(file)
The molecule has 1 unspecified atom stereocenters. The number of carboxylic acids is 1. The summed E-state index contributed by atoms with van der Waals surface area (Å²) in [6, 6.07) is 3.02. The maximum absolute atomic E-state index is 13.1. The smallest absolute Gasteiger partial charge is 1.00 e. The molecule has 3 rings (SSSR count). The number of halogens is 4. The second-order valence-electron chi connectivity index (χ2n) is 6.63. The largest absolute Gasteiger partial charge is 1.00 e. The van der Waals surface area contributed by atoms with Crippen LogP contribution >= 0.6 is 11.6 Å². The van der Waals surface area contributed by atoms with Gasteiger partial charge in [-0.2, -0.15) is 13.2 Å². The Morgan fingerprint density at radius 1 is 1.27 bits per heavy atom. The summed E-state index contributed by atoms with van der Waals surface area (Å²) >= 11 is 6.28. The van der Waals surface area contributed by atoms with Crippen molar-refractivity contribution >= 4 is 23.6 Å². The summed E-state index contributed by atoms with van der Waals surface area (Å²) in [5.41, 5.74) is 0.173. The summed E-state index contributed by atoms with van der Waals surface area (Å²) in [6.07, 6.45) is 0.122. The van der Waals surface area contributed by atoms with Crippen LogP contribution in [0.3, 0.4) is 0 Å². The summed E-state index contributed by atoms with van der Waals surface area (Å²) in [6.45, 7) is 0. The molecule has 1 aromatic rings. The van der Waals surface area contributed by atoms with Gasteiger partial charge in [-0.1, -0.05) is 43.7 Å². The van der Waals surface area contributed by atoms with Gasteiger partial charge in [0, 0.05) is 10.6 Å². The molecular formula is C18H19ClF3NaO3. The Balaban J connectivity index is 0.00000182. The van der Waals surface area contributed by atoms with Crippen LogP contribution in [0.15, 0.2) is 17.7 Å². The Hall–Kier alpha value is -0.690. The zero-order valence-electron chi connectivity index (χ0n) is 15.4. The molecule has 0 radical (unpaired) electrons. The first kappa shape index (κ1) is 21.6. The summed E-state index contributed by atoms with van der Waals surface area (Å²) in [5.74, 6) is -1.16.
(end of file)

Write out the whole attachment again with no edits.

The molecule has 1 unspecified atom stereocenters. The number of carboxylic acids is 1. The summed E-state index contributed by atoms with van der Waals surface area (Å²) in [6, 6.07) is 3.02. The maximum absolute atomic E-state index is 13.1. The smallest absolute Gasteiger partial charge is 1.00 e. The molecule has 3 rings (SSSR count). The number of halogens is 4. The second-order valence-electron chi connectivity index (χ2n) is 6.63. The largest absolute Gasteiger partial charge is 1.00 e. The van der Waals surface area contributed by atoms with Crippen LogP contribution >= 0.6 is 11.6 Å². The van der Waals surface area contributed by atoms with Gasteiger partial charge in [-0.2, -0.15) is 13.2 Å². The Morgan fingerprint density at radius 1 is 1.27 bits per heavy atom. The summed E-state index contributed by atoms with van der Waals surface area (Å²) >= 11 is 6.28. The van der Waals surface area contributed by atoms with Crippen molar-refractivity contribution >= 4 is 23.6 Å². The summed E-state index contributed by atoms with van der Waals surface area (Å²) in [5.41, 5.74) is 0.173. The summed E-state index contributed by atoms with van der Waals surface area (Å²) in [6.07, 6.45) is 0.122. The van der Waals surface area contributed by atoms with Crippen LogP contribution in [0.3, 0.4) is 0 Å². The summed E-state index contributed by atoms with van der Waals surface area (Å²) in [6.45, 7) is 0. The molecule has 1 aromatic rings. The van der Waals surface area contributed by atoms with Gasteiger partial charge in [-0.1, -0.05) is 43.7 Å². The van der Waals surface area contributed by atoms with Gasteiger partial charge in [0, 0.05) is 10.6 Å². The molecular formula is C18H19ClF3NaO3. The Balaban J connectivity index is 0.00000182. The van der Waals surface area contributed by atoms with Crippen LogP contribution in [0.15, 0.2) is 17.7 Å². The Hall–Kier alpha value is -0.690. The zero-order valence-electron chi connectivity index (χ0n) is 15.4. The molecule has 0 radical (unpaired) electrons. The first kappa shape index (κ1) is 21.6. The summed E-state index contributed by atoms with van der Waals surface area (Å²) in [5.74, 6) is -1.16.